£99.99 - www.b4udirect.com
The first deck in our ‘budget’ price bracket is the Toshiba BDX3100, which can be found for as much as £200 but we found most retailers selling it for closer to £100. Being the cheapest 3D Blu-ray player in our round-up is great, but sadly the feature list isn’t generous enough to make it feel like a bargain.
It lacks the alluring bells and whistles found on its rivals, such as access to Internet content and DLNA media streaming, and you can forget about a second HDMI output for non-v1.4 receivers. It’ll only play DivX, MP3 and JPEG too and there’s no support for Wi-Fi – BD Live content can only be accessed through the Ethernet port, and with no memory on board you’ll need a USB stick to store it.
On the plus side however, it’s a sleek, well-built machine that presents you with an unusually wide range of picture adjustments in its Video and Motion Video Processing menus. And once you’ve found the perfect settings you get some fantastic 3D pictures, with a crisp and convincing layering effect, radiant colours and pristine detail reproduction. 2D pictures look similarly impressive.
While we applaud Toshiba for embracing 3D technology so effectively with this player, there isn’t enough going on elsewhere to hold your interest – you’re better off freeing up extra funds for one of its pricier rivals.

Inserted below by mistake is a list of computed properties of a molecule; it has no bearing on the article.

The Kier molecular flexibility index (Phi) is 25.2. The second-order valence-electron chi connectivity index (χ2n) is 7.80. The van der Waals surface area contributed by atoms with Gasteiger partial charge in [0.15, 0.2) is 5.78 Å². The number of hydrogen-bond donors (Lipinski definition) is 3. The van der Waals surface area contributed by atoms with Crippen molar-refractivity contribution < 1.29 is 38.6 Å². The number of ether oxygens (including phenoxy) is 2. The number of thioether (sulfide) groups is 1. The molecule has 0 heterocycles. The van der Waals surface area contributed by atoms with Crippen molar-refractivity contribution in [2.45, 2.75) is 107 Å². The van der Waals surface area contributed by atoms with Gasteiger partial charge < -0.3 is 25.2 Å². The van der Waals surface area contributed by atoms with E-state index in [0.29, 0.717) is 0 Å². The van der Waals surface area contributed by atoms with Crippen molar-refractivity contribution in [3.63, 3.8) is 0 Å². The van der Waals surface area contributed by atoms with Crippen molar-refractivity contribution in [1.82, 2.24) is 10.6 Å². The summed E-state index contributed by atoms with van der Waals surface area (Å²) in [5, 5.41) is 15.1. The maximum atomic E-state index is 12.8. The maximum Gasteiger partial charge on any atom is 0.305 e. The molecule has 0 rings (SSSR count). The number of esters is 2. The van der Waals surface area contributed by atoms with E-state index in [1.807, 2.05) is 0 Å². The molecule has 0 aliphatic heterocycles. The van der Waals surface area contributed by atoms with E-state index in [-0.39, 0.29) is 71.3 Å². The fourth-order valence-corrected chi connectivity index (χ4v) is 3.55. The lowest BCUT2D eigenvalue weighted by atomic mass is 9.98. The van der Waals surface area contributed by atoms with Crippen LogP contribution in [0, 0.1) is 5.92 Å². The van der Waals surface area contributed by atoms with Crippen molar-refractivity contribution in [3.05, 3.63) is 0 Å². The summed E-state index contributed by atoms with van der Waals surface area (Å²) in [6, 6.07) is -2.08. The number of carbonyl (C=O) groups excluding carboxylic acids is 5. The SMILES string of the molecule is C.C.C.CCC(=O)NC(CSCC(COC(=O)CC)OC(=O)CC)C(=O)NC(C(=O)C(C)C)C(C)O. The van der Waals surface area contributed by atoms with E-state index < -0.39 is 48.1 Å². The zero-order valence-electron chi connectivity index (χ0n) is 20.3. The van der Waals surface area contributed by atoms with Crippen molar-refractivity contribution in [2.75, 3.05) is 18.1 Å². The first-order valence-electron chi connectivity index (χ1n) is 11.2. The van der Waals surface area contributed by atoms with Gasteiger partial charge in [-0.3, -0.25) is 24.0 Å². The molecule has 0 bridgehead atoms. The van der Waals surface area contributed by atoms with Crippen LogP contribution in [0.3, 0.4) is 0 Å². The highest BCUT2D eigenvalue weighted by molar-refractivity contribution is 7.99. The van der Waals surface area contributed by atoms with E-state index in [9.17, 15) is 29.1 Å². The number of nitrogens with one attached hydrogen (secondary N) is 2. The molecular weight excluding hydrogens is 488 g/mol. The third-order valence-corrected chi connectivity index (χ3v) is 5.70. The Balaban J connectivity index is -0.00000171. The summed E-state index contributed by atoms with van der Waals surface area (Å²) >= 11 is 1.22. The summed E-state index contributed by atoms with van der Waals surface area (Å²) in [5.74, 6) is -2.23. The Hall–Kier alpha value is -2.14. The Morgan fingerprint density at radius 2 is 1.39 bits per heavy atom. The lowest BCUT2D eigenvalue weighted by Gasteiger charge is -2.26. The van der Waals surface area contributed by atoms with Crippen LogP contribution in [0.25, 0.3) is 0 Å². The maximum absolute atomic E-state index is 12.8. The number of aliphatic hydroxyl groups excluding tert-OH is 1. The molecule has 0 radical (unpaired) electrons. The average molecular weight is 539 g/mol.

£119.00 - www.electrocentreltd.com
LG’s BX580 deck is the natural evolution of its excellent BD570 player, adding 3D support to its already lengthy list of features, but it’s nowhere near as attractive as its 2D predecessor. Among the highlights of the feature list are DLNA-certified media streaming and access to LG’s NetCast portal, both of which can be accessed wirelessly thanks to the built-in Wi-Fi support. NetCast only offers three websites, which gives it far less longevity than Sony’s BRAVIA Internet Video or Samsung’s Internet@TV, but its media streaming feature supports a lengthy list of formats. Other features include CD ripping onto USB and HD audio decoding.
There’s also a decent range of connections (including a USB port on the front) but no second HDMI output. LG has also puts lots of thought into its onscreen presentation, using flashy graphics and slick animations, all of which makes the deck a joy to use.
Its 3D pictures are a real treat, but like all the players featured here they require a decent TV to make them sparkle and at present only 3D plasmas are pushing all the right buttons. The player itself doesn’t put a foot wrong, delivering deep, absorbing 3D images with crisp fine detail reproduction, and if you’re yet to invest in a 3D TV then rest assured that its 2D pictures are pretty good too.
The BX580’s low online price tag coupled with its excellent range of features makes it a great purchase.